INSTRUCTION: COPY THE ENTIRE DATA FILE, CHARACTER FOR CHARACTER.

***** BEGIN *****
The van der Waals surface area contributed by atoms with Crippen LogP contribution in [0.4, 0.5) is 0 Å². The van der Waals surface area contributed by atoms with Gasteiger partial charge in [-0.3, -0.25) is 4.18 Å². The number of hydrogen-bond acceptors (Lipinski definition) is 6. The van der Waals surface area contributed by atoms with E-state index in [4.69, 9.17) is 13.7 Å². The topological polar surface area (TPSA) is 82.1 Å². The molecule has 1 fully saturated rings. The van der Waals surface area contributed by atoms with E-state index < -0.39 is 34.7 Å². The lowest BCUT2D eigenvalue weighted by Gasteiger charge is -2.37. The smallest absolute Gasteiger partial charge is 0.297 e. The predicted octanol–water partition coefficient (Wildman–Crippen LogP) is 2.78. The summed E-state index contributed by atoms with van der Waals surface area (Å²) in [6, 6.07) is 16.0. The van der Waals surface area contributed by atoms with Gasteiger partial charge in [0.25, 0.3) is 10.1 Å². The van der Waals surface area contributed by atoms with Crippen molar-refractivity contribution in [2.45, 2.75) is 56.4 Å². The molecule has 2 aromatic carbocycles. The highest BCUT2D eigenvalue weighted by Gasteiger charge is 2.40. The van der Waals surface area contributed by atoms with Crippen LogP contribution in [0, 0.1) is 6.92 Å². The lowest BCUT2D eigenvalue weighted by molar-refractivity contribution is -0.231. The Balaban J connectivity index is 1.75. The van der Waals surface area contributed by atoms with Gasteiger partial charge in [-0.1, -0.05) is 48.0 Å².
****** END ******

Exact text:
The van der Waals surface area contributed by atoms with Crippen LogP contribution in [0.4, 0.5) is 0 Å². The van der Waals surface area contributed by atoms with Gasteiger partial charge in [-0.3, -0.25) is 4.18 Å². The number of hydrogen-bond acceptors (Lipinski definition) is 6. The van der Waals surface area contributed by atoms with E-state index in [4.69, 9.17) is 13.7 Å². The topological polar surface area (TPSA) is 82.1 Å². The molecule has 1 fully saturated rings. The van der Waals surface area contributed by atoms with E-state index < -0.39 is 34.7 Å². The lowest BCUT2D eigenvalue weighted by Gasteiger charge is -2.37. The smallest absolute Gasteiger partial charge is 0.297 e. The predicted octanol–water partition coefficient (Wildman–Crippen LogP) is 2.78. The summed E-state index contributed by atoms with van der Waals surface area (Å²) in [6, 6.07) is 16.0. The van der Waals surface area contributed by atoms with Gasteiger partial charge in [0.25, 0.3) is 10.1 Å². The van der Waals surface area contributed by atoms with Crippen molar-refractivity contribution in [2.45, 2.75) is 56.4 Å². The molecule has 2 aromatic carbocycles. The highest BCUT2D eigenvalue weighted by Gasteiger charge is 2.40. The van der Waals surface area contributed by atoms with Crippen LogP contribution in [0, 0.1) is 6.92 Å². The lowest BCUT2D eigenvalue weighted by molar-refractivity contribution is -0.231. The Balaban J connectivity index is 1.75. The van der Waals surface area contributed by atoms with Gasteiger partial charge in [-0.1, -0.05) is 48.0 Å².